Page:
The structure and development of interxylary phloem (IP) and external phloem in Aquilaria sinensis were investigated using light and scanning electron microscopy. Complete IP strands were isolated, measuring 14 ± 4 mm in length and 417 ± 124 μm in width. The outer margin of IP was composed of two to three layers of fusiform parenchyma cells. The development of IP can be divided into five stages: 1) Locally IP starts its differentiation within a small segment of a broad cambial zone, at the cost of xylem differentiation. 2) Inward growth of IP advances, and fibres and sieve tubes differentiate. 3) IP is constricted by the encroachment of immature xylem cells between cambium and immature IP. 4) IP is isolated from the cambium and surrounded by immature, non-lignified xylem tissue. 5) IP is surrounded by lignified xylem tissue, and the fibres within IP become lignified.
In all the phloem islands in a ten-year-old stem, sieve elements showed positive staining of callose with aniline blue. However, no staining of callose was observed in the external secondary phloem of agarwood trees collected from two different sites. No sieve tubes or sieve pores were detected by SEM observation of numerous serial cross and radial sections of the external phloem. We therefore conclude that sieve tubes are absent from the external phloem or extremely rare and that the transport of photosynthetic products in the stem of A. sinensis takes place in the interxylary phloem.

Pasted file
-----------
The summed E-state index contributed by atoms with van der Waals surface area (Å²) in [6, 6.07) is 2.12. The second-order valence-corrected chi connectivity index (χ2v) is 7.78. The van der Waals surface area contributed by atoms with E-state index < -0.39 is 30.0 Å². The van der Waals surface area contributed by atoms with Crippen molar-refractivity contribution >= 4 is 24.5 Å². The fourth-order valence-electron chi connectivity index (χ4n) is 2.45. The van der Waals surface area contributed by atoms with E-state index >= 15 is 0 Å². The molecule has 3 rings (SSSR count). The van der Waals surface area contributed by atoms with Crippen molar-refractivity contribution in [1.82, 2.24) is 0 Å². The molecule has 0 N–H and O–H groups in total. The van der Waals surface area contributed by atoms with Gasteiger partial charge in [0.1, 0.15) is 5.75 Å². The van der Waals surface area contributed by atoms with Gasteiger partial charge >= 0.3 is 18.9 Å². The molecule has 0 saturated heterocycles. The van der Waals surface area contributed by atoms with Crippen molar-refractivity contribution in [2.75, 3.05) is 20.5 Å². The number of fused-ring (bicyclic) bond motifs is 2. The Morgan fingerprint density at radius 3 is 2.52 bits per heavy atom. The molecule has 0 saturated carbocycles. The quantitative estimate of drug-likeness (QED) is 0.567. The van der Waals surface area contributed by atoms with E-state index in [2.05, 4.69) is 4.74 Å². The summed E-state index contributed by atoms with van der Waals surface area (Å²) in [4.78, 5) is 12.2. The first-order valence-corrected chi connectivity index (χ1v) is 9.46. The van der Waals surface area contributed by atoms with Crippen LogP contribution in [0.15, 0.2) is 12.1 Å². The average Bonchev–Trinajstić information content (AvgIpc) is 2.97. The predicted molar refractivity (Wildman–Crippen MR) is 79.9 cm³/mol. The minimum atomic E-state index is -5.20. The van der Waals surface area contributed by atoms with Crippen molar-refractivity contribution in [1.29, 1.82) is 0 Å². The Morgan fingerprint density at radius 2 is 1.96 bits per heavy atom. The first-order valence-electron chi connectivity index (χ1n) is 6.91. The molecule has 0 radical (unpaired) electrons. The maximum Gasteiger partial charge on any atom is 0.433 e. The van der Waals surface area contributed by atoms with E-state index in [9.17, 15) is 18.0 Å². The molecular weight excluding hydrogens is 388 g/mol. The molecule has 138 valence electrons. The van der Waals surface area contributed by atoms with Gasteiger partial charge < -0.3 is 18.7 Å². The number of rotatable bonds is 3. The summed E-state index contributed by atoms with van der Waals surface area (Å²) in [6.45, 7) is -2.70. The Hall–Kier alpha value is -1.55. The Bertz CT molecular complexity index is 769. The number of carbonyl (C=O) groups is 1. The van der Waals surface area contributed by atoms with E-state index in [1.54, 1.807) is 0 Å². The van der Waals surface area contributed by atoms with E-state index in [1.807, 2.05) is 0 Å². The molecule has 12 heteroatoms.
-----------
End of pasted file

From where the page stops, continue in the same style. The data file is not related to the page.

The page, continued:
Betula species have phellems with distinctive features such as stratification into thin paper-like layers, which are easily split in the tangential direction, and linear lenticels. We aimed to clarify the structure and development of the characteristic phellems of B. maximowicziana. In a normal periderm, phellem, phellogen, and phelloderm consist of tangentially elongated cells that are arranged in radial files. The phellem consists of layers of 1.4 ± 0.5 cells thick of very thin-walled phellem cells alternating with layers of 7.1 ± 1.5 thick-walled phellem cells. Seasonal sampling showed that the former and the latter were formed in the early and middle-to-late stages of the growing period, respectively. In lenticels, filling tissues alternated with closing layers. Most cells were collapsed and loosely packed in the filling tissue while all cells were intact and arranged in radial files in the closing layers. The filling tissue cells had unique walls that appeared to be easily deformed. Each annual increment of phellem in Betula is composed of a thin-walled cell layer (early phellem) and a thicker layer of thick-walled cells (late phellem). It is likely that the combination of filling tissue and closing layer in lenticels helps to perform the dual functions of gas exchange and protection, and that the collapse of the cells in filling tissue effectively contributes to gas permeability.